Influence of Plcg1 on hematopoetic and leukemic stem cells: In this project we investigate the effects of Plcg1 signaling on the maintenance of hematopoietic and leukemic stem cells in vitro and in vivo. Analysis of Plcg1 dependent downstream signaling and global assessment of transcriptional and proteomic changes depending on Plcg1 activity will be conducted in murine and human cells. We aim to characterize this signaling molecule as a potential therapeutic target in AML.
PI’s: Prof. Dr. F. Heidel & Dr. T. Schnöder Funding Agency: Deutsche Forschungsgemeinschaft (DFG) Funding ID: HE6223/6-1 und SCHN1556/1-1 Funding Period: 2017-2020
Unlocking the curative potential of ATRA in non-APL AML: Identification of the mechanisms underlying successful induction of differentiation with ATRA and LSD1 inhibitors.
Treatment failure, relapse and mortality of acute myeloid leukemias (AML) are unacceptably high and it is reasonable to predict that cure rates will not improve unless treatment modalities alternative to conventional chemotherapy and bone marrow transplantation are developed.
A hallmark of AML is a failure to properly differentiate and the retinoic acid receptor (RAR) ligand all-trans-retinoic acid (ATRA) has demonstrated remarkable efficacy in inducing differentiation in a sub-type of AML, acute promyelocytic leukemia (APL). However, ATRA-based treatment has failed to replicate this success in non-APL AML. We recently demonstrated a critical role for the histone H3 lysine 4 mono/di demethylase LSD1 as a negative regulator of the ATRA-mediated myeloid differentiation pathway. Treatment with inhibitors of LSD1 (LSD1i) dramatically potentiated the pro-differentiative effects of ATRA and diminished the clonogenic capacity of AML cells in vitro and in vivo. The objective of this project proposal is to thoroughly unravel the mechanisms underlying the pro-differentiative effects of LSD1i and ATRA and to establish the basis for supplementary strategies to further unlock its curative potential in non-APL AML.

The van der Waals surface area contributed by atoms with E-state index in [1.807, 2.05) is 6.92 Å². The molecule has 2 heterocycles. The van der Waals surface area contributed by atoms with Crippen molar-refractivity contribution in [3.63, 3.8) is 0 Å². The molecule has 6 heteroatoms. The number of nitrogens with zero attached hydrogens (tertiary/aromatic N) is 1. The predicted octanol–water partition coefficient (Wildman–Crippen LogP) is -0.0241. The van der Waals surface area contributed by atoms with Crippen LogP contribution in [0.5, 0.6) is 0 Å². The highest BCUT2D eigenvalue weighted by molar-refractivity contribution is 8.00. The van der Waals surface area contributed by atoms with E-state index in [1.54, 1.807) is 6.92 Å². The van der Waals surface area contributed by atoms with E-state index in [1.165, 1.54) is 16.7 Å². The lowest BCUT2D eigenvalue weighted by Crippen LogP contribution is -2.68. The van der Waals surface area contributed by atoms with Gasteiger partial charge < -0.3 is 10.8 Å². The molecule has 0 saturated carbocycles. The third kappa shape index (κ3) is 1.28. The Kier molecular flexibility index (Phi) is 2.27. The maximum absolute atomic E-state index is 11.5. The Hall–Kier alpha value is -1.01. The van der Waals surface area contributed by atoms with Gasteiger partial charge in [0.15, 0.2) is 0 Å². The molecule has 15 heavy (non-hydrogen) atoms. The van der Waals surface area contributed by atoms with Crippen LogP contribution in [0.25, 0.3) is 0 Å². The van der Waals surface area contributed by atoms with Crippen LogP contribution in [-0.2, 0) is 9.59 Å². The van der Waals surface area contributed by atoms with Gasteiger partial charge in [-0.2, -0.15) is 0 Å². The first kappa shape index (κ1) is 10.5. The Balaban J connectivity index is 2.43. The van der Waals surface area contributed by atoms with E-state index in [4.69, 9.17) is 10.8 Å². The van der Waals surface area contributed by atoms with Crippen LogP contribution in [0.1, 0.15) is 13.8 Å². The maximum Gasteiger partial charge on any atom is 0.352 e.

Project leader: Dr. Tino Schenk Funding agency: German Research Council Funding ID: : DFG SCHE 1909/2-1 Funding Period:: 2015-2018
Evolutionary conserved regulators of stem cell properties as well as RNA-/DNA-binding proteins have been shown to influence hematopoietic stem cell-polarity and –division. Recently, we were able to characterize a polarity regulator and member of the ‘Scribble’ polarity complex (lethal giant larvae homolog 1 – Llgl1) and provided evidence for its role in regulation of HSC biology. Loss of Llgl1 resulted in competitive advantage of hematopoietic stem cells (HSC) and Llgl1 KO HSC revealed a higher degree of stress-resistance. Despite an increase in cell cycle, Llgl1 KO HSC did not exhaust. Moreover, low expression of Llgl1 in primary patient blasts was associated with dismal prognosis and decreased overall survival of patients with acute myeloid leukemia. In the proposed study we aim to investigate the impact of ‘Scribble’ polarity complex on hematopoietic stem cells. We will characterize the functional relevance using a conditional knockout mouse model for the central complex member ‘Scribble’.
PI: Prof. Dr. F. Heidel Funding Agency: Deutsche Forschungsgemeinschaft (DFG) Funding ID: HE6223/2-1 Funding Period: 2014-2018
Blockade of ROS as a novel therapeutic strategy in AML: FLT3-ITD mutated AML has a dismal prognosis and novel therapeutic options are clearly warranted. In our previous work we were able to provide first evidence for the role of ROS in transformation of FLT3-ITD positive cells (Jayavelu et al. Leukemia 2016). ROS production is driven through STAT-signaling by NOX4, which is a direct transcriptional target of STAT5. We aim to investigate inhibition of ROS production as a potential therapeutic strategy for FLT3-ITD mutated AML.
PI’s: Prof. Dr. F. Heidel & Prof. Dr. F. D. Böhmer Funding Agency: Deutsche Krebshilfe e.V. Funding ID: 70112607 Funding Period: 01.08.2017 – 31.07.2020
The role of bone marrow stromal cells in the malignant transformation of multiple myeloma plasma cells. With this project we aim at identifying factors within the bone marrow microenvironment (i.e. cells and factors others than blood precursor cells within the bone marrow) that lead to the malignant transformation of plasma cells and to plasma cells related disorders.
PI’s: Dr. A. M. Brioli, Prof. Dr. A. Hochhaus, Prof. Dr. M. v. Llilienfeld-Toal Funding agencies: Else-Kröner Fresenius Stiftung, Else-Kröner-Forschungskolleg Jena ‚AntiAge’ Funding Period:: 2017-2020
Current clinical trials in the department of Haematology and Medical Oncology here